In my view the only solution is to strike at the heart of the problem. Bankers want to earn a lot now. They couldn’t care less about what will happen to their banks if just in few years they can earn more than enough for a decent retirement even if the noone will ever hire them again.

    There are only a handful of ways to decrease the incentives to try to earn a lot quickly and run:
    1) Criminal punishment for past reckless risky behavior. But a) adding those to new laws will be hard, b) good lawyer with a couple of experts could probably make any reckless decision look reasonable and defendable.
    2) High marginal taxes in the top brackets. Penalty for tax evasion is already there, proving those is much easier than recklessness in business decisions

    So basically I think the only long-term solution is high (like 60-90% marginal tax on incomes). This does not have to kick-in at anything below $1mln or even higher, has to be world-wide (so some caps in tax treaties are needed). I don’t think it will cost us too much growth.

  2. That’s a decent heuristic, though we need a better term than “prohibition”. I don’t know how it is in England, but that term’s in some disrepute in America (however prohibitionistic Americans tend to be in action wherever it involves activities of the non-rich which don’t generate rents for the rich).

    We’re not talking about banning an innocuous pursuit, but doing the same thing as incapacitating a murderer. Strangely, outside of criminology we don’t seem to have a good term to describe the policy criminalizing murder. We don’t generally call it “prohibition”.

    (I’d like to figure out a way to render wealth concentration taboo.)

    In the United States, it seems pretty certain that the administration and Congress have chosen the taxation route.

    At any rate, the sham pretense of it.

  3. Just some thoughts (it’s all your fault, you triggered them! :^)

    In the manufacturing operations I’ve worked in, I’ve noted two types of work flow, the “pull” system, where a worker goes and takes a new batch of work when he/she is ready for it, and the “push” system, where the work is dumped on his/her bench regardless of whether it can be worked on at once or not.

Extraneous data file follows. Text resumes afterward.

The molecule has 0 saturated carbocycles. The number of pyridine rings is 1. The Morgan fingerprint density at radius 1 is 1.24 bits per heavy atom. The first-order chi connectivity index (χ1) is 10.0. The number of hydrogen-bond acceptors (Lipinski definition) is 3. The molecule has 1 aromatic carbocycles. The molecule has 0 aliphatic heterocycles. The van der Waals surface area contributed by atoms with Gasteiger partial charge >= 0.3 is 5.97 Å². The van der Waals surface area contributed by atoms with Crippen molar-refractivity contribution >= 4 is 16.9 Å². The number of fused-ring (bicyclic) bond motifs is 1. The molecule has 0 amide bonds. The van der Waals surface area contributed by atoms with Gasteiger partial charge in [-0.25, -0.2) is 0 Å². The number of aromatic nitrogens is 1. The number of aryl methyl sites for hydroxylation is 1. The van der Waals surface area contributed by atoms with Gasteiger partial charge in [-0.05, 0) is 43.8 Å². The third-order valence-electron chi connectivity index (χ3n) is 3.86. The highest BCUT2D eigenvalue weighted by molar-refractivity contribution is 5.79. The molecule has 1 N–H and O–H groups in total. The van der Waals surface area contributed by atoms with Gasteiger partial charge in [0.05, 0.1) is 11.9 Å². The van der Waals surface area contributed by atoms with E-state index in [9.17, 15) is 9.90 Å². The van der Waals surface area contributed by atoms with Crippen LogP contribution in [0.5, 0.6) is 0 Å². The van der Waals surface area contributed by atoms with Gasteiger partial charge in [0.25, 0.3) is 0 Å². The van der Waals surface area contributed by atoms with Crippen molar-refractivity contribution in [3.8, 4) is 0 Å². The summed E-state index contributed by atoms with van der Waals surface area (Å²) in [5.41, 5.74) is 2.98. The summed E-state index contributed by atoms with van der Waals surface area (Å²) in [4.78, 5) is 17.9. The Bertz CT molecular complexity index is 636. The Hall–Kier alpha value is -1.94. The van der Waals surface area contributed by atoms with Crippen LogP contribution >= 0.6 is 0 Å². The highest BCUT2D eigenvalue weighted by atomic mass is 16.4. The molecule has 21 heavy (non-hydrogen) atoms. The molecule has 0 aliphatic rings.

I’ve a feeling that your concerns are less a problem for the economy as a whole than you think. As I describe above, perhaps the simplest way to protect banking is to define what we want them to be (a push) rather than prohibit every action we don’t want then to take (some kind of pull – reactive at any rate). It may be simplest to just lay out what banks can do, and make it plain they can engage in no other kinds of transactions, regardless of complex formulae concerning capital levels, risk estimations, etc, while at the same time specifying the exact ways banks could behave in certain other ways (in what uses of SPV’s are permitted, for instance). This would aim to remove banking from the riskier practices of financial markets, and hopefully, the predatory practices of traders. Plain vanilla banking should then be somewhat better protected. Ultimately, this is a return to some form of Glass-Steagall.

    The growth continues to be financed by the shadow bankers and the traders, who take the biggest risks and enjoy the bigger profits. Other than forcing draconian capital controls, I don’t see how one can successfully regulate financial markets behavior. Maybe nothing else will suffice. Certainly, the free market has been giving societies all over the world plenty of headaches these past 40 years. Stringent capital controls might be the way to go. Certainly we don’t want depositor’s money going to operations of the in-house hedge fund, like Citi did with its (Philcom? What was its name?) hedge subsidiary.

    Ineffcient? Yes. The real questions then become: Are the extra costs worth it? What are the societal side effects, and are they worth it? On the other hand, is the free marketer’s insistence on lower taxes, employing deposits (and the Social Security trust fund) anything more than rent seeking? How efficient are financial markets anyways, when they make up such a huge portion of GDP, and put the control of assets worth 60% of the US GDP into a handful of bankers? Might a redistribution of wealth even be stimulative to other markets given these conditions?